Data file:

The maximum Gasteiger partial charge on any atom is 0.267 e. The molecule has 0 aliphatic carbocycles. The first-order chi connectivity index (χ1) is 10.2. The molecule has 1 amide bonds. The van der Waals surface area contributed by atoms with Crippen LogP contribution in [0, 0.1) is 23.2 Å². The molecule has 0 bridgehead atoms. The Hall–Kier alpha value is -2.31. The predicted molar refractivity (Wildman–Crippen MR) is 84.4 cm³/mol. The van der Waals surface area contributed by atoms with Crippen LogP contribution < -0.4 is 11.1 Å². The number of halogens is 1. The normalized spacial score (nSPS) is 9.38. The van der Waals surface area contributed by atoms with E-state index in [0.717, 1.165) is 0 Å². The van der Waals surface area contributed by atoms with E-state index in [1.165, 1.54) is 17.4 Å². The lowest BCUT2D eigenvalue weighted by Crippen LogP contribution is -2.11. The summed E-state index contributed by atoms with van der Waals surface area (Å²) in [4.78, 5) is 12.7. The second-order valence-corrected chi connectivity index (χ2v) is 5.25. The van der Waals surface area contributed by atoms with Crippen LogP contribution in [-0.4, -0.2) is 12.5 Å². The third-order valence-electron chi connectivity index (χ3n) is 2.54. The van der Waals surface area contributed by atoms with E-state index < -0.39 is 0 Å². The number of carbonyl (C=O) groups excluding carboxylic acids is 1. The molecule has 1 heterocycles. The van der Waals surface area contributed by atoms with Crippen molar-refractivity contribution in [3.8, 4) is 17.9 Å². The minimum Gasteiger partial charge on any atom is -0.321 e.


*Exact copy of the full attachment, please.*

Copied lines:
The maximum Gasteiger partial charge on any atom is 0.267 e. The molecule has 0 aliphatic carbocycles. The first-order chi connectivity index (χ1) is 10.2. The molecule has 1 amide bonds. The van der Waals surface area contributed by atoms with Crippen LogP contribution in [0, 0.1) is 23.2 Å². The molecule has 0 bridgehead atoms. The Hall–Kier alpha value is -2.31. The predicted molar refractivity (Wildman–Crippen MR) is 84.4 cm³/mol. The van der Waals surface area contributed by atoms with Crippen LogP contribution < -0.4 is 11.1 Å². The number of halogens is 1. The normalized spacial score (nSPS) is 9.38. The van der Waals surface area contributed by atoms with E-state index in [0.717, 1.165) is 0 Å². The van der Waals surface area contributed by atoms with E-state index in [1.165, 1.54) is 17.4 Å². The lowest BCUT2D eigenvalue weighted by Crippen LogP contribution is -2.11. The summed E-state index contributed by atoms with van der Waals surface area (Å²) in [4.78, 5) is 12.7. The second-order valence-corrected chi connectivity index (χ2v) is 5.25. The van der Waals surface area contributed by atoms with Crippen LogP contribution in [-0.4, -0.2) is 12.5 Å². The third-order valence-electron chi connectivity index (χ3n) is 2.54. The van der Waals surface area contributed by atoms with E-state index < -0.39 is 0 Å². The number of carbonyl (C=O) groups excluding carboxylic acids is 1. The molecule has 1 heterocycles. The van der Waals surface area contributed by atoms with Crippen molar-refractivity contribution in [3.8, 4) is 17.9 Å². The minimum Gasteiger partial charge on any atom is -0.321 e.